The World's Story is Yours to Tell
At the Adler Planetarium, planets align during the 81st anniversary celebration.
Beginning on Tuesday, May 10, 2011, and lasting for a few weeks, Mercury, Venus, Jupiter and Mars will be visible in the early morning sky, aligned roughly along the ecliptic — or the path the sun travels throughout the day. Uranus and Neptune, much fainter but there all the same, should be visible through binoculars. What gives the end-of-the-worlders shivers is that just such a configuration is supposed to occur on Dec. 21, 2012, and contribute in some unspecified way to the demolition of the planet. But what makes that especially nonsensical — apart from the fact that it's, you know, nonsense — is that astronomers say no remotely similar alignment will occur next year.
"Nothing bad will happen to the earth in 2012," NASA explains patiently — if wearily — on its website. "Our planet has been getting along just fine for more than 4 billion years, and credible scientists worldwide know of no threat associated with 2012." (See pictures of Earth from space.)
What's more, even this month's apparent planetary lineup is as much illusion as fact. In the same way a group of people scattered randomly across the room can appear to be aligned depending on your angle of sight, so too can planets that seem tidily arranged from one point of view turn out to be nothing of the kind when you look at them another way. The same question of perspective is true for our familiar constellations. View Orion from Earth, and he's a hunter; view him from the other side of the galaxy, and he's a frog or a tree or just a jumble of stars.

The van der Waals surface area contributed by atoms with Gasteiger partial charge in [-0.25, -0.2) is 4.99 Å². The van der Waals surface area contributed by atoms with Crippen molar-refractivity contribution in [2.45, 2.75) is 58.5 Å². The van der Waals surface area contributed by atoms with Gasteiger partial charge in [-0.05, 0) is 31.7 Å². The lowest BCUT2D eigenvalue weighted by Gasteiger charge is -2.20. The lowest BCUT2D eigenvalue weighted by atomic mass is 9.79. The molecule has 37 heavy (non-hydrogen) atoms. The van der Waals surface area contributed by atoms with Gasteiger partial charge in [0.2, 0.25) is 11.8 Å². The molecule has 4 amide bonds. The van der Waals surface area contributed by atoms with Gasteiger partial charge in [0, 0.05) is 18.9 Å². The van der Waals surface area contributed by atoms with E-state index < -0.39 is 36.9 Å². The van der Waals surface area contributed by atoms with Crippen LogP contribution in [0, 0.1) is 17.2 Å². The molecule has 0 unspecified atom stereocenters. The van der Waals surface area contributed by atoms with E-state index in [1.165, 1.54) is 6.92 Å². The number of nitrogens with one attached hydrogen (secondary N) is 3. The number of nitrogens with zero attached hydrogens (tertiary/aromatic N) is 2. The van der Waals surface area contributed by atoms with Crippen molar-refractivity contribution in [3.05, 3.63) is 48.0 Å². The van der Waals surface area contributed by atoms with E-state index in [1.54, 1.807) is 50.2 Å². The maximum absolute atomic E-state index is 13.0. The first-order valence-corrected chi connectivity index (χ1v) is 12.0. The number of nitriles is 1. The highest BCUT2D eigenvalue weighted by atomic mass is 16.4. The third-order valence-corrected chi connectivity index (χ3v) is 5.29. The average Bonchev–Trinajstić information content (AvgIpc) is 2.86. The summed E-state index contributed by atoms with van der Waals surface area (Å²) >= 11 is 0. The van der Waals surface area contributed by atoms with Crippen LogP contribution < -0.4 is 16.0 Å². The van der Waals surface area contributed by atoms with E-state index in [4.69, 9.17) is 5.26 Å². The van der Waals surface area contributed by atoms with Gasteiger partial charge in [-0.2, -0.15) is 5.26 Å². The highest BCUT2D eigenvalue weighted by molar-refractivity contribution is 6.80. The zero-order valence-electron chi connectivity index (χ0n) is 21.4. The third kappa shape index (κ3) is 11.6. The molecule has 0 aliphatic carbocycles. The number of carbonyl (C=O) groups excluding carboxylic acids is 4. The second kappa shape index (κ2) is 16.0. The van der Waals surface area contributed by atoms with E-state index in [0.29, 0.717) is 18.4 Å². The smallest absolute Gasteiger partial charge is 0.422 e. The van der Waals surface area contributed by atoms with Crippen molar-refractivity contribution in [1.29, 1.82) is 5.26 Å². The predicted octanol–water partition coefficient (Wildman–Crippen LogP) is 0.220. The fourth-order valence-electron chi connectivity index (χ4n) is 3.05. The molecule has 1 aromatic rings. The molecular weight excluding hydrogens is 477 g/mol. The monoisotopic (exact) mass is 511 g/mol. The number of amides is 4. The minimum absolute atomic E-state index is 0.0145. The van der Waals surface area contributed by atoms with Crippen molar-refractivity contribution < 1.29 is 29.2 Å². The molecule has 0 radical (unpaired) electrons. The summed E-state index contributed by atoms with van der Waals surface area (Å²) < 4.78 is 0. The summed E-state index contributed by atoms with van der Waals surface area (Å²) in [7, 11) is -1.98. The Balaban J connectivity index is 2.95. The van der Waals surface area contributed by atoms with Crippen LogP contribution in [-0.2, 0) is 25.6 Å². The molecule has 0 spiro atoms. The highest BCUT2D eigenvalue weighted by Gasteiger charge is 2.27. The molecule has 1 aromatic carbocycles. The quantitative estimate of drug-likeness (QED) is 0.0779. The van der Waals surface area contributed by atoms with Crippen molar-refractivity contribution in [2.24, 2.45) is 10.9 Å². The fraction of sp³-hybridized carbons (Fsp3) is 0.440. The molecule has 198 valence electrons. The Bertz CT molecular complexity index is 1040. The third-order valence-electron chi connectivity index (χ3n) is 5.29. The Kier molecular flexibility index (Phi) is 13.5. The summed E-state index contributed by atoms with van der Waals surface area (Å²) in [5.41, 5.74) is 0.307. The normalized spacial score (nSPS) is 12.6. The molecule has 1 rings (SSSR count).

That's not to say there aren't truly meaningful planetary alignments. Indeed, there was a whopper of one in the late 1970s, which was accurately forecast by an engineer named Jim Burke at NASA's Jet Propulsion Laboratory in 1966. Burke used no sorcery to make his prediction, but rather the hard science of orbital mechanics — calculating the speed and position of all of the planets, projecting forward, and discovering that Jupiter, Saturn, Uranus and Neptune were just 13 years away from forming a once-every-176-years conga line. NASA took stupendous advantage of that knowledge, building and launching the Voyager 1 and 2 spacecraft, which embarked on a four-planet grand tour, sending back a portfolio pictures and a trove of data that have never been matched. (See "Mystery Planet: Is a Rogue Giant Orbiting Our Sun?")
Ironically, at the end of April, even as the Internet continued to buzz with apocalyptic silliness, NASA convened a press conference to announce that the Voyagers, which are still sending back a small trickle of data after 33 years in space, are preparing to pass through what's known as the solar system's heliosheath. This is the region, up to 9 billion miles (14.5 billion km) away, in which the final breeze of charged particles streaming from the sun at last gives way to the true emptiness of interstellar space.
The sky show the planets have planned for this month is a reminder of the aesthetic elegance the solar system can sometimes offer. The triumph of the Voyagers is a reminder of the no less extraordinary things science can achieve — provided we're able to ignore the distractions.